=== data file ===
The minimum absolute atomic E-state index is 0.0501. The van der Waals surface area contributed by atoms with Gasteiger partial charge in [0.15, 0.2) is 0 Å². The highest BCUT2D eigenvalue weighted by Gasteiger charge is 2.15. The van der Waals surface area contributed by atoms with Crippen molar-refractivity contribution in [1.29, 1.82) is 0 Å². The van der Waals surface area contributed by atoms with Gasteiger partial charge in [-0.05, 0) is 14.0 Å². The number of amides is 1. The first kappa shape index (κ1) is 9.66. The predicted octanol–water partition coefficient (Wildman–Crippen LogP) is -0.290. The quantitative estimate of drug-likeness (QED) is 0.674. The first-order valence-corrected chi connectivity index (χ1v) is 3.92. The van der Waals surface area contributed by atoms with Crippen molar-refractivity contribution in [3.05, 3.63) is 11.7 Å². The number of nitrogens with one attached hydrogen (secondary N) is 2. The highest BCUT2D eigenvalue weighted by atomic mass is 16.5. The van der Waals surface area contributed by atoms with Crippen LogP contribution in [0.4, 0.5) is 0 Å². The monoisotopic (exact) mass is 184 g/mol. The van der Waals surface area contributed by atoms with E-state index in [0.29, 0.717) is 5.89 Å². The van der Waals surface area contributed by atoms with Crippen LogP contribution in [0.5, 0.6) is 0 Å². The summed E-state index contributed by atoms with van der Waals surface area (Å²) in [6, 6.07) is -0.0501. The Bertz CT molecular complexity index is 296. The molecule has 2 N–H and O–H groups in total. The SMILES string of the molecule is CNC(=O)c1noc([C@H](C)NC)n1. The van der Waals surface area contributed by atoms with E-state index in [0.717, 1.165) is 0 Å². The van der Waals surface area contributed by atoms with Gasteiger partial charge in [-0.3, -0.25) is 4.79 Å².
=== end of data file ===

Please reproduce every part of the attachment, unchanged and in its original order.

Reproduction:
The minimum absolute atomic E-state index is 0.0501. The van der Waals surface area contributed by atoms with Gasteiger partial charge in [0.15, 0.2) is 0 Å². The highest BCUT2D eigenvalue weighted by Gasteiger charge is 2.15. The van der Waals surface area contributed by atoms with Crippen molar-refractivity contribution in [1.29, 1.82) is 0 Å². The van der Waals surface area contributed by atoms with Gasteiger partial charge in [-0.05, 0) is 14.0 Å². The number of amides is 1. The first kappa shape index (κ1) is 9.66. The predicted octanol–water partition coefficient (Wildman–Crippen LogP) is -0.290. The quantitative estimate of drug-likeness (QED) is 0.674. The first-order valence-corrected chi connectivity index (χ1v) is 3.92. The van der Waals surface area contributed by atoms with Crippen molar-refractivity contribution in [3.05, 3.63) is 11.7 Å². The number of nitrogens with one attached hydrogen (secondary N) is 2. The highest BCUT2D eigenvalue weighted by atomic mass is 16.5. The van der Waals surface area contributed by atoms with Crippen LogP contribution in [0.4, 0.5) is 0 Å². The monoisotopic (exact) mass is 184 g/mol. The van der Waals surface area contributed by atoms with E-state index in [0.29, 0.717) is 5.89 Å². The van der Waals surface area contributed by atoms with Crippen LogP contribution in [0.5, 0.6) is 0 Å². The summed E-state index contributed by atoms with van der Waals surface area (Å²) in [6, 6.07) is -0.0501. The Bertz CT molecular complexity index is 296. The molecule has 2 N–H and O–H groups in total. The SMILES string of the molecule is CNC(=O)c1noc([C@H](C)NC)n1. The van der Waals surface area contributed by atoms with E-state index in [0.717, 1.165) is 0 Å². The van der Waals surface area contributed by atoms with Gasteiger partial charge in [-0.3, -0.25) is 4.79 Å².